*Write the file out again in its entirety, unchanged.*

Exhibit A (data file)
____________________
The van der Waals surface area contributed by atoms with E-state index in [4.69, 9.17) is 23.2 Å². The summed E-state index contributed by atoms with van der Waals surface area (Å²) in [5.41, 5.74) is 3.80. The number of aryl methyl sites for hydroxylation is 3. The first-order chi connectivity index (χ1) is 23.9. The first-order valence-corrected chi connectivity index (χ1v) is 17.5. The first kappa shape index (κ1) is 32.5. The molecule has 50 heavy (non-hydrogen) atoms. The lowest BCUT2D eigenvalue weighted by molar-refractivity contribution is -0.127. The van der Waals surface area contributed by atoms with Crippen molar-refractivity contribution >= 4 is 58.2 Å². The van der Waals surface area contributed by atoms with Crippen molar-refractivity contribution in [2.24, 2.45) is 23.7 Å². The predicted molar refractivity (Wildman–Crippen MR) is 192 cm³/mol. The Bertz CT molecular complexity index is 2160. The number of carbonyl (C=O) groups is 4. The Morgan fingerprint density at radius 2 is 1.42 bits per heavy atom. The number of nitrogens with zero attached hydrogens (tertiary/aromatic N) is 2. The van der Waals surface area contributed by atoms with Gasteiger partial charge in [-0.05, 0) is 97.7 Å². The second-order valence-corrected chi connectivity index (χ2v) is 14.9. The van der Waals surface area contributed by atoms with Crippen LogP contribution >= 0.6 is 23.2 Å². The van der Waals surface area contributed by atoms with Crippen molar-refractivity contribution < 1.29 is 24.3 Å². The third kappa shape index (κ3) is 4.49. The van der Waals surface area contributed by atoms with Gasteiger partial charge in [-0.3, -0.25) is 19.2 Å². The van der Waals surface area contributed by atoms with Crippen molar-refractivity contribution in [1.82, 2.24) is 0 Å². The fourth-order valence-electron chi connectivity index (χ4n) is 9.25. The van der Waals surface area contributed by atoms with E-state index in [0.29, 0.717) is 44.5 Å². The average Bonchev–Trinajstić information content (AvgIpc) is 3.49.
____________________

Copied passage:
The van der Waals surface area contributed by atoms with E-state index in [4.69, 9.17) is 23.2 Å². The summed E-state index contributed by atoms with van der Waals surface area (Å²) in [5.41, 5.74) is 3.80. The number of aryl methyl sites for hydroxylation is 3. The first-order chi connectivity index (χ1) is 23.9. The first-order valence-corrected chi connectivity index (χ1v) is 17.5. The first kappa shape index (κ1) is 32.5. The molecule has 50 heavy (non-hydrogen) atoms. The lowest BCUT2D eigenvalue weighted by molar-refractivity contribution is -0.127. The van der Waals surface area contributed by atoms with Crippen molar-refractivity contribution >= 4 is 58.2 Å². The van der Waals surface area contributed by atoms with Crippen molar-refractivity contribution in [2.24, 2.45) is 23.7 Å². The predicted molar refractivity (Wildman–Crippen MR) is 192 cm³/mol. The Bertz CT molecular complexity index is 2160. The number of carbonyl (C=O) groups is 4. The Morgan fingerprint density at radius 2 is 1.42 bits per heavy atom. The number of nitrogens with zero attached hydrogens (tertiary/aromatic N) is 2. The van der Waals surface area contributed by atoms with Gasteiger partial charge in [-0.05, 0) is 97.7 Å². The second-order valence-corrected chi connectivity index (χ2v) is 14.9. The van der Waals surface area contributed by atoms with Crippen LogP contribution >= 0.6 is 23.2 Å². The van der Waals surface area contributed by atoms with Crippen molar-refractivity contribution < 1.29 is 24.3 Å². The third kappa shape index (κ3) is 4.49. The van der Waals surface area contributed by atoms with Gasteiger partial charge in [-0.3, -0.25) is 19.2 Å². The van der Waals surface area contributed by atoms with Crippen molar-refractivity contribution in [1.82, 2.24) is 0 Å². The fourth-order valence-electron chi connectivity index (χ4n) is 9.25. The van der Waals surface area contributed by atoms with E-state index in [0.29, 0.717) is 44.5 Å². The average Bonchev–Trinajstić information content (AvgIpc) is 3.49.